Allwork.Space: How does your workspace recommendation engine work?
When a user comes to the platform we take them through a series of clarifying questions – such as headcount, location preferences and work style preferences. As we take them through the process we’re building a model for their needs, after which the engine matches them with the known universe of possibilities in Singapore.
We’re very interested in the ‘vibe’ element. Coworking is a generic term for so many different types of solutions now: professional, cheap and cheerful and a combination of the two. There’s the right space for everybody and our recommendation engine creates a shortlist with good options within seconds.
Allwork.Space: How is the Singaporean flexible workspace market faring at the moment?
There has been hyper growth. Flexible spaces accounted for a huge part of the net take up in Singapore even though historically all the major markets around Asia were actually very tight and had low vacancy levels. The large global and midsize operators are growing and everyone seems to have been acquisition bent.
We’re seeing some consolidation: some operators are giving back space, and that’s happening at different speeds in different cities around Asia. The category of flexible space is here to stay: it’s not just for small startups anymore but is part of what a multinational looks for. CBRE recently published the results of a survey showing that flexible workspace will feature in the real estate strategies of 73 per cent of businesses moving forwards.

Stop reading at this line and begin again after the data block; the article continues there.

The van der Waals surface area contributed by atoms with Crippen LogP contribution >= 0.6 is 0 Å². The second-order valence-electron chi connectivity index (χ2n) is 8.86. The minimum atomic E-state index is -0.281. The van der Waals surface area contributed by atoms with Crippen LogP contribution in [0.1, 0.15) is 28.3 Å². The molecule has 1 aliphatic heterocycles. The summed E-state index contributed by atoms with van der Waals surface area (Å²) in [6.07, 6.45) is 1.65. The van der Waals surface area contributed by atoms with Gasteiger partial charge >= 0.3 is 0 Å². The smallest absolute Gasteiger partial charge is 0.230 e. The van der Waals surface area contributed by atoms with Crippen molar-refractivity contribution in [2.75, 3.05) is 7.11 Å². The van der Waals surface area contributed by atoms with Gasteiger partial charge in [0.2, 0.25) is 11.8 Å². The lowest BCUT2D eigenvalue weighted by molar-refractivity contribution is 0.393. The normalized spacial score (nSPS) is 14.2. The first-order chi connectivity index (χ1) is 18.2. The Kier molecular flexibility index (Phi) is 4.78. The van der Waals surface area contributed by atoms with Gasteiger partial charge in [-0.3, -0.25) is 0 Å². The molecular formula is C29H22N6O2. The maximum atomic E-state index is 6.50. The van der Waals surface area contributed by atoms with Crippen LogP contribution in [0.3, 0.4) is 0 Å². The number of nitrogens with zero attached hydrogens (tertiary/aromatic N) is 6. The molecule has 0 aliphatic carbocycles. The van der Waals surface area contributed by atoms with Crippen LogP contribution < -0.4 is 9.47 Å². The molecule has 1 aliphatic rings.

I think the dichotomy between ‘traditional’ and ‘flexible’ space will converge. We’re going to see more institutional landlords get into the game of helping existing tenants within their buildings by, for instance, reducing the lease terms. (We already have shorter lease terms in Asia than in the UK or North America.)
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The biggest flex space operators are fulfilling turnkey requirements by building out bespoke fit outs for members, so where’s the line? If a flex space will build your space for you, rentalise the CapEx and operate the space, what’s the difference between that and a so-called ‘traditional’ office space? The conversation is going to err towards the community side of things. In other words, it’s no longer going to be all about bums on seats and presenteeism.
Allwork.Space: How is Covid-19 affecting attitudes towards flexibility in Singapore?
Covid has accelerated the shift towards flexibility. Long-term traditional spaces will continue to have a role, but big companies are considering flexible space at least in the short-term. Some large Chinese companies are moving into Singapore. TikTok has just placed 200 employees in JustCo for one year. Is that a long term play? Maybe not, because traditionally Chinese companies like to own their space.
Allwork.Space: You’ve located a flexible workspace for some big names, including Google. How are corporations utilising this type of real estate?
Large consultancies have a continuous need for temporary spaces – they win a project and need to accommodate a group of people outside of their space to get the job done, usually for a finite period of time. So they come through our platform looking for ten, 20 headcount solutions, usually for six months or so.
We also see banks looking to accommodate innovation teams. They realise they can’t keep everybody inside the bank doing their day-to-day job and also think about innovation, so they put everyone outside for a period of time and run innovation programmes, using flexible space as a way to address that need.
At the moment, Fortune 500 companies are looking for short-term solutions because their companies are not back 100%.
In Singapore we’re now at 50%. For example, if you work 40 hours a week, 20 hours will be at the office. Businesses started off by rotating staff on a weekly basis, then realised that it doesn’t work because they need to print projects, speak with accounting, etc.